Communication among managers, the public, and scientists is the key to successful ecosystem management; however, the varied perspectives and interests of these groups can make such communication difficult. One way to achieve effective communication is to develop a common knowledge base by combining syntheses of key scientific results with information-rich visual elements.

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The challenge of communicating monitoring results to effect change (Page 1)

The challenge of communicating monitoring results to effect change

Carter SL, Mora-Bourgeois G, Lookingbill TR, Carruthers TJB, and Dennison WC ·
2007

SINCE ITS INCEPTION, the National Park Service (NPS) has been charged with preserving the natural and cultural heritage of the United States for future generations. It is only recently, however, that the NPS has fully embraced the need to understand and describe the ecology of parks. The infusion of an ecological perspective into the natural resource management of the national parks is what separates today's park management from much of that which preceded it (Sellars 1997).

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Coastal and marine ecosystems: Potential Effects on U.S. Resources & Global climate change (Page 1)

Coastal and marine ecosystems: Potential Effects on U.S. Resources & Global climate change

Kennedy VS, Twilley RR, Kleypas JA, Cowan JH Jr. and Hare SR ·
1 August 2002

This is the eighth in a series of Pew Center reports examining the potential impacts of climate change on the U.S. environment. It details the likely impacts of climate change over the next century on U.S. coastal and marine ecosystems, including estuaries, coral reefs, and the open ocean. Coordinator: Dr Victor Kennedy … • Temperature changes in coastal and marine ecosystems will influence organism metabolism and alter ecological processes such as productivity and species interactions.

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Marine Pollution in the United States: Significant Accomplishments, Future Challenges (Page 1)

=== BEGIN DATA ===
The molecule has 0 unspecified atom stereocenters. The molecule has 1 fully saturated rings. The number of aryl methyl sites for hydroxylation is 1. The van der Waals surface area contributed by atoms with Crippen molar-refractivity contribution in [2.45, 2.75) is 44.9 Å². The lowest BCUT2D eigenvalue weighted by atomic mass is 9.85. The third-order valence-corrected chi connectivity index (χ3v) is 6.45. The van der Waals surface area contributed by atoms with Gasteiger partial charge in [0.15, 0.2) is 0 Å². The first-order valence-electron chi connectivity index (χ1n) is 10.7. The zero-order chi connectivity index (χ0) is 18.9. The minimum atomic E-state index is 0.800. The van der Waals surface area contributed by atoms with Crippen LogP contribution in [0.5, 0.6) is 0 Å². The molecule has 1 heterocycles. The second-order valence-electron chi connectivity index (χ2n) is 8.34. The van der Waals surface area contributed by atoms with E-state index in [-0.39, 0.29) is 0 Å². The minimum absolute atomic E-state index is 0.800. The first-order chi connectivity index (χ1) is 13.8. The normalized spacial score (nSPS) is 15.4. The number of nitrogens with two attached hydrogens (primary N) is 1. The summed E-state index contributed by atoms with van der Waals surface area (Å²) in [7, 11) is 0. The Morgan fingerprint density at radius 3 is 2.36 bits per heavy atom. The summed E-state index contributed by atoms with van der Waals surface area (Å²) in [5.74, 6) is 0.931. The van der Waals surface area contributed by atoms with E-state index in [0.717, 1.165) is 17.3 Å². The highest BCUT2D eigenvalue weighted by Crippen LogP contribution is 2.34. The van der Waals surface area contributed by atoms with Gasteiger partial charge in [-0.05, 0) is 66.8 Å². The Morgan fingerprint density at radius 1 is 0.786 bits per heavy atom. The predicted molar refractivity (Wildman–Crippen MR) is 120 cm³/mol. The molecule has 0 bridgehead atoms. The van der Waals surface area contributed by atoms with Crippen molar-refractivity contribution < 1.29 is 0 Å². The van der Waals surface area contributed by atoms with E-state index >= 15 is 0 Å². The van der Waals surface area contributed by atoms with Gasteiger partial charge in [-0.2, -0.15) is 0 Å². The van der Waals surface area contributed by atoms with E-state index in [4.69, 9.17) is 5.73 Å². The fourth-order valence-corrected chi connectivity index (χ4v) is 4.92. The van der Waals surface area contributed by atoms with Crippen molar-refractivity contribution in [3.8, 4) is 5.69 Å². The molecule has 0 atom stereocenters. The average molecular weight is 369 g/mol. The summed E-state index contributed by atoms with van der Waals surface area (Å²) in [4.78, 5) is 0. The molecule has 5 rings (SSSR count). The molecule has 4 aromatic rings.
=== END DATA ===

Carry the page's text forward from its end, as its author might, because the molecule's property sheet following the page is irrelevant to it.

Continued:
Marine Pollution in the United States: Significant Accomplishments, Future Challenges

Boesch DF, Burroughs RH, Baker JE, Mason RP, Rowe CL and Siefert RL ·
1 February 2001

Marine Pollution in the United States: Significant Accomplishments, Future Challenges has been prepared by UMCES' faculty experts for use by the Pew Oceans Commission in evaluating national oceans policy regarding environmental quality and marine resources. The Pew Oceans Commission is an independent group of distinguished Americans conducting a national dialogue on the policies needed to restore and protect living marine resources in U.S. waters.

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Ecosystems and Global Climate Change: A review of potential impacts on U.S. terrestrial ecosystems and biodiversity (Page 1)

Ecosystems and Global Climate Change: A review of potential impacts on U.S. terrestrial ecosystems and biodiversity

Malcolm JR and Pitelka LF ·
1 December 2000

This report was prepared for the Pew Center on Global Climate Change to provide an overview of the potential effects of climate change on natural terrestrial ecosystems and their component species. Published in December 2000, it is the fifth in a series of reports examining the potential impacts of climate change on the U.S. environment. Coordinator: